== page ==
The Battle of the Somme lives in our collective imagination as the epitome of pointless slaughter on the battlefield. A century on, the Somme has come to symbolise the futile horror of trench warfare.
The first day of the Somme, 1 July 1916, was the blackest day in British military history – 57,470 casualties, including 19,240 dead. This concise account of the Battle of the Somme includes a summary of the First World War leading up to July 1916, plans and preparations for the Somme Offensive, the role of Douglas Haig, the First Day of the Somme and the continuing battle, followed by a summary of the war to 11 November 1918.
There are tales of men who won the Victoria Cross at the Somme and those shot for desertion; and accounts of famous people who fought at the Somme, including future British prime minister Harold Macmillan; Siegfried Sassoon; mountaineer, George Mallory; Adolf Hitler; one of Britain’s first black professional footballers, Walter Tull; and authors J. R. R. Tolkien and Robert Graves; among others.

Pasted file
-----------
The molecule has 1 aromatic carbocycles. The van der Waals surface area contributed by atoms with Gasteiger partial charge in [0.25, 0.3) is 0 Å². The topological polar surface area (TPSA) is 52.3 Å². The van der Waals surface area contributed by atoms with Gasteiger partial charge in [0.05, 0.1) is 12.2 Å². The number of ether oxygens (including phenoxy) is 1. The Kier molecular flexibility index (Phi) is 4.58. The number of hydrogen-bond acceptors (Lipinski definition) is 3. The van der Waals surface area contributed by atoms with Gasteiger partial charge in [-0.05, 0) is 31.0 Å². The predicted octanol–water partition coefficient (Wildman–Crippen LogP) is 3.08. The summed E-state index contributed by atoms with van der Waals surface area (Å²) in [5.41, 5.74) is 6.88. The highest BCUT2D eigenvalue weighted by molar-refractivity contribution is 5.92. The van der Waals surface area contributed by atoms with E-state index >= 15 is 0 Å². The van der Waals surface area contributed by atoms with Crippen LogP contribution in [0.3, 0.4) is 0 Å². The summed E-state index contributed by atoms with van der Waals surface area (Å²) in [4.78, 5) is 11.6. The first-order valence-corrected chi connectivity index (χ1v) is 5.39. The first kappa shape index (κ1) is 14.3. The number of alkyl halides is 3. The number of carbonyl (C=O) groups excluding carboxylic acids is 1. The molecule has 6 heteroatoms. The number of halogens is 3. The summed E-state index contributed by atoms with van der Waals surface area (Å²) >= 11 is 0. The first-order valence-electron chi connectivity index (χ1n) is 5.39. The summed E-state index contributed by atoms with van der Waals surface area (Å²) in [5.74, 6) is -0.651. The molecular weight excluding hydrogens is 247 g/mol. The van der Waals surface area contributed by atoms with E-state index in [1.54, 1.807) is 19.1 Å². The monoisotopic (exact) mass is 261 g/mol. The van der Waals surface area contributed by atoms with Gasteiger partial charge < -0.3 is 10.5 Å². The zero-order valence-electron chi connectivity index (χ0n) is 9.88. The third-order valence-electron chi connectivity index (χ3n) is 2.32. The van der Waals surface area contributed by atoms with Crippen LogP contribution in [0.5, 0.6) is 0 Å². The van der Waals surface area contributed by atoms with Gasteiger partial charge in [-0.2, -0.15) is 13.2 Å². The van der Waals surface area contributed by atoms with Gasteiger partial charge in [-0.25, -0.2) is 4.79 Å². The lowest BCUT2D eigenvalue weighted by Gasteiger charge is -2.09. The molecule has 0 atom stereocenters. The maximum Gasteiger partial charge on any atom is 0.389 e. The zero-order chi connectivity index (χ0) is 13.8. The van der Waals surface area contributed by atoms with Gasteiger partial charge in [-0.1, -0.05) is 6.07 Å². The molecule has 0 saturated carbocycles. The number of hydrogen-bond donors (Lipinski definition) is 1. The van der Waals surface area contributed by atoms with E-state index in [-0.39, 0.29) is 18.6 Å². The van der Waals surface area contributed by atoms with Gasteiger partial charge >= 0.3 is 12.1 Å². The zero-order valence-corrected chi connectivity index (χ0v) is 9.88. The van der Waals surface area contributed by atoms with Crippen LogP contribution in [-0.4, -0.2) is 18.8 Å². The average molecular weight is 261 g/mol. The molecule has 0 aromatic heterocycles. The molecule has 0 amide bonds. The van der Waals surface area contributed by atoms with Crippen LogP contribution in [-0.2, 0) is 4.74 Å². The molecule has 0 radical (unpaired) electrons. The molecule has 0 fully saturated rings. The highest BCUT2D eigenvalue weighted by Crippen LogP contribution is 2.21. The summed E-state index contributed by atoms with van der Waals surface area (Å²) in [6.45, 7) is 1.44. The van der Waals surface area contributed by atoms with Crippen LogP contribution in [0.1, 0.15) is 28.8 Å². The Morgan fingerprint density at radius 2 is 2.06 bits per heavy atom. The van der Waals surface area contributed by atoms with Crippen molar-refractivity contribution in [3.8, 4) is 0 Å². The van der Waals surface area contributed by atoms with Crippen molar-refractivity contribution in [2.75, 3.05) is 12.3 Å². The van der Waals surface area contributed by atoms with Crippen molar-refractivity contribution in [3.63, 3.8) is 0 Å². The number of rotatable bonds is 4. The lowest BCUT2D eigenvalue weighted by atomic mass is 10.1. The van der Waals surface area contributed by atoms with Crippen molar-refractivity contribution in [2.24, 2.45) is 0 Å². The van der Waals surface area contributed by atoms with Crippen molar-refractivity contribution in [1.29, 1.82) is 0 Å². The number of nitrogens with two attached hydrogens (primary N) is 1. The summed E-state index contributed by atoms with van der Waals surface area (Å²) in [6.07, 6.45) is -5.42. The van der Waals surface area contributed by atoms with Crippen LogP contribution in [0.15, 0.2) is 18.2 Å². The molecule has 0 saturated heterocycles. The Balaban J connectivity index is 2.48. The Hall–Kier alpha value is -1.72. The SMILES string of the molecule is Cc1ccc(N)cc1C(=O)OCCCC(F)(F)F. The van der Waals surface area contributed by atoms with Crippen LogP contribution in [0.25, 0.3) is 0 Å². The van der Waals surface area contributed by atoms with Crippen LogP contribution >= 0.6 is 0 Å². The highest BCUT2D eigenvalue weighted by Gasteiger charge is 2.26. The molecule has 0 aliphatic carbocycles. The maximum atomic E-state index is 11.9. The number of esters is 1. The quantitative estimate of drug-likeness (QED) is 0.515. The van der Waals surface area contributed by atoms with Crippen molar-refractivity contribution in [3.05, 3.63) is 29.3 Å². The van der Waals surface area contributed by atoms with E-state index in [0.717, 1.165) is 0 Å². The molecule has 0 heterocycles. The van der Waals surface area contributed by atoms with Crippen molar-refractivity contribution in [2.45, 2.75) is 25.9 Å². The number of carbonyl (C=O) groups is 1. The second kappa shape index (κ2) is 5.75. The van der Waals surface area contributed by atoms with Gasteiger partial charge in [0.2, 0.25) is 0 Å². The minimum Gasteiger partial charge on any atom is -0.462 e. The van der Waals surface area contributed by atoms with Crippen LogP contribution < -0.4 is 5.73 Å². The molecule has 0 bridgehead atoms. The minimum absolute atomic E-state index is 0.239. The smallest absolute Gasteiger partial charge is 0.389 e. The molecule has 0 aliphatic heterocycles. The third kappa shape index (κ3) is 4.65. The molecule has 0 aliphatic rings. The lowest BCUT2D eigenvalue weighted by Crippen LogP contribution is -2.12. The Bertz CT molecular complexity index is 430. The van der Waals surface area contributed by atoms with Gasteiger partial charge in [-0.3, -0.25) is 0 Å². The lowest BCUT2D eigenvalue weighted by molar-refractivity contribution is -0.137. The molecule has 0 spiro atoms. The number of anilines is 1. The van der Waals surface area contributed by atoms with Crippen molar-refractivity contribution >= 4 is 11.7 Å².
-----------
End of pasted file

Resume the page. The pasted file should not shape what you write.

The failure to breach the German lines on the first day led to a battle of attrition that was to last four and a half long months. After 141 days of carnage, more than a million men had been killed or wounded on all sides, making the Battle of the Somme one of the bloodiest battles of World War One and indeed in human history.
Author, Rupert Colley, founder of the bestselling History In An Hour series, provides a short but compelling overview of this epic and devastating World War One battle.
The Battle of the Somme: World War One's Bloodiest Battle provides a perfect introduction to this momentous occasion in Great Britain's history.
Approximately 100 pages and illustrated with 30 photographs.